To evaluate the effect of banning alcohol on the incidence of injuries and illness among spectators, we reviewed 4 years (1983 to 1986) of medical incident reports from a major collegiate football stadium. At no time had alcoholic beverages been sold inside the stadium, but before 1985, fans were allowed to bring alcohol into the stadium. In 1985, this practice was banned. During the study period, 340 medical incidents (M = 12.6/game) were reported. Several alterations of specific injury/illness patterns were noted after initiation of the ban: Heat-related illness occurred more frequently before initiation of the ban, whereas extremity injuries and syncope (fainting from coronary insufficiency) occurred with greater frequency afterwards. The injury/illness rates per 10, 000 fans were 2.95 in 1983, 2.45 in 1984, 1.92 in and 3.48 in 1986. There was no significant change in the overall incident rate after the ban. Evaluation of medical incidents revealed an alteration in specific injury/illness patterns but no change in overall incidence after institution of the ban. Future investigations are needed to elucidate more clearly the impact of banning alcohol on injury/illness rates and patterns at mass gatherings.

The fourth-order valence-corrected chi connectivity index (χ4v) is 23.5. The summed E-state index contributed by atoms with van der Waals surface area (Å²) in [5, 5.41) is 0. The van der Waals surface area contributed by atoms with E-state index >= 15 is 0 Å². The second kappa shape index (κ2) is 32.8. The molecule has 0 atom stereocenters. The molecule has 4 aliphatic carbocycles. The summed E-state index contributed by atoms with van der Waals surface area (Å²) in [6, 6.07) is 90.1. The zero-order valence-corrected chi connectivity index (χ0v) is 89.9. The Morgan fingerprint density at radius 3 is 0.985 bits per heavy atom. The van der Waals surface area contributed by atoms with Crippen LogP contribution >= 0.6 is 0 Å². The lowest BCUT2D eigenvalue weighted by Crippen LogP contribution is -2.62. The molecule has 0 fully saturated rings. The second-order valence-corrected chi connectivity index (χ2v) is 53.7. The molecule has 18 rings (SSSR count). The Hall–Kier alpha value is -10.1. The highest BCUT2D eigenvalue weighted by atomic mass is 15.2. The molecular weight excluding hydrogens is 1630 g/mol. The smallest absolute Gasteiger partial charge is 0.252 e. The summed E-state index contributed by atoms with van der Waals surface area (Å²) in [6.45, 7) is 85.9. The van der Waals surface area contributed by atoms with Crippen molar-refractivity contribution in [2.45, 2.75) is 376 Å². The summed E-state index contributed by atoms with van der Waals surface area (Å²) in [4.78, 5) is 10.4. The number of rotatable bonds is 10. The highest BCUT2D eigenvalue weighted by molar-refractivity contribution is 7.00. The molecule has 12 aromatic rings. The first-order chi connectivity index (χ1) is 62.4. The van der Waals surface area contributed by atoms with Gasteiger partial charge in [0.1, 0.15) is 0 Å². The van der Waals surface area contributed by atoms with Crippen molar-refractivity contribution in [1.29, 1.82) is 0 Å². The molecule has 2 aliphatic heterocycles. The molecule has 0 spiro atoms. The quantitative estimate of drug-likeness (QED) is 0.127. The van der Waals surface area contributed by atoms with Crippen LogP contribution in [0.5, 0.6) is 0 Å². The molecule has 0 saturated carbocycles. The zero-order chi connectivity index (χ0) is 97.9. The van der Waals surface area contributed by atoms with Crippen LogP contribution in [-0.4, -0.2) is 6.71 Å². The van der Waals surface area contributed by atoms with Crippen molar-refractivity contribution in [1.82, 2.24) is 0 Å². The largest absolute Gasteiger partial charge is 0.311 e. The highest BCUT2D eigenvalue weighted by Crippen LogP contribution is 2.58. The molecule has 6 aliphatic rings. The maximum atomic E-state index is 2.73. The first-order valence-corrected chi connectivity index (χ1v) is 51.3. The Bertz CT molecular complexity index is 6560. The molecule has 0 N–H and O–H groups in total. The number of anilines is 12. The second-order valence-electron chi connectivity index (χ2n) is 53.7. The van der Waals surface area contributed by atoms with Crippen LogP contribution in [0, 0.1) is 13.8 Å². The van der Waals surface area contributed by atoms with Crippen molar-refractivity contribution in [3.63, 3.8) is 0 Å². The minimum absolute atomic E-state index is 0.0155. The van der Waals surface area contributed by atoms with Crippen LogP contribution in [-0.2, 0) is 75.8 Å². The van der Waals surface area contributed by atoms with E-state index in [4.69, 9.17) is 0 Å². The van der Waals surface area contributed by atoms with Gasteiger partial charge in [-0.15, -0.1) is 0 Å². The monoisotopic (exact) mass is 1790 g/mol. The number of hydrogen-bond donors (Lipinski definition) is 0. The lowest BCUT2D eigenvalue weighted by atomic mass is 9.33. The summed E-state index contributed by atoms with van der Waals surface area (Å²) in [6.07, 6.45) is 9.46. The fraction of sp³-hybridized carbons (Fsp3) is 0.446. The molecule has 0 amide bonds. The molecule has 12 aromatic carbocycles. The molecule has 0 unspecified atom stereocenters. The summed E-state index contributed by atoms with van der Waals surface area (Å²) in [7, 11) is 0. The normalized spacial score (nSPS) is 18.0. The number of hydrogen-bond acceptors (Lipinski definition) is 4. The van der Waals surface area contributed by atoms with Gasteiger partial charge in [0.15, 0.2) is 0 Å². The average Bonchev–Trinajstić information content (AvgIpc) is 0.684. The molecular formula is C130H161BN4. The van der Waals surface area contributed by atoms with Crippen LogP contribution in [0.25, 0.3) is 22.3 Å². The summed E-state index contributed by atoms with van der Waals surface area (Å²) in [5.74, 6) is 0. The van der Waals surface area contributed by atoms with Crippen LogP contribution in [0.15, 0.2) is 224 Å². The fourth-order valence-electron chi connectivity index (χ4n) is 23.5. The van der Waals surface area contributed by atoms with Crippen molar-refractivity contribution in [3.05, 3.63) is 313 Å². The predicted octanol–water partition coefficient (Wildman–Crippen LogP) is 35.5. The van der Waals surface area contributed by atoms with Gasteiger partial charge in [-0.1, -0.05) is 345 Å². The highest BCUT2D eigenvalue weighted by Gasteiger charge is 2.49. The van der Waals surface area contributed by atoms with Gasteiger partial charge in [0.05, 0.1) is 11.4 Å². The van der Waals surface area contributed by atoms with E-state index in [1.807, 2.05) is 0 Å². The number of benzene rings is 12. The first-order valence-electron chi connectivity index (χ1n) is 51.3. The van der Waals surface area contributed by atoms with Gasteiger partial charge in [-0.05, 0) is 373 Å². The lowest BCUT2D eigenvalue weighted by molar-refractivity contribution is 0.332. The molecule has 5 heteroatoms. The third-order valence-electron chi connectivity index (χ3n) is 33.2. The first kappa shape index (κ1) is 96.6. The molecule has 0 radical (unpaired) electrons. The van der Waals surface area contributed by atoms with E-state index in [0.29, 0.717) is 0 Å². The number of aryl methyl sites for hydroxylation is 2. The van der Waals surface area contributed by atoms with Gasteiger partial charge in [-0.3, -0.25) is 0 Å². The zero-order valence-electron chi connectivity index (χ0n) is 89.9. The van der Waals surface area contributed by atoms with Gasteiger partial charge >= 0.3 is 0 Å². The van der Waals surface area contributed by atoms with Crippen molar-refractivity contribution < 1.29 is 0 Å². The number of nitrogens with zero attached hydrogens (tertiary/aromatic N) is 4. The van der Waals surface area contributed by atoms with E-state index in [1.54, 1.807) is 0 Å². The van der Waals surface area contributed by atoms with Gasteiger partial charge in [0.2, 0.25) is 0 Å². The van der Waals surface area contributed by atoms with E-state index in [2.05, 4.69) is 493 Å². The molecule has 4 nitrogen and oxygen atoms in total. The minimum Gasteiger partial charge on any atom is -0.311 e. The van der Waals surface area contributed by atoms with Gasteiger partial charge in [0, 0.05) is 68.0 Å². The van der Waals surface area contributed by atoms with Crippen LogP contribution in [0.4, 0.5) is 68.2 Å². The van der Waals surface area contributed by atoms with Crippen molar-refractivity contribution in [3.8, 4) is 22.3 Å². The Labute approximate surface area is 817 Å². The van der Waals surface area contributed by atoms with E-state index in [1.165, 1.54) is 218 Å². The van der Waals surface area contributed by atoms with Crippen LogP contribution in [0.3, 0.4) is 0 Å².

|Original language||English (US)|
|Number of pages||4|
|Journal||Journal of the American College Health Association|
|State||Published - Nov 1990|
ASJC Scopus subject areas
- Public Health, Environmental and Occupational Health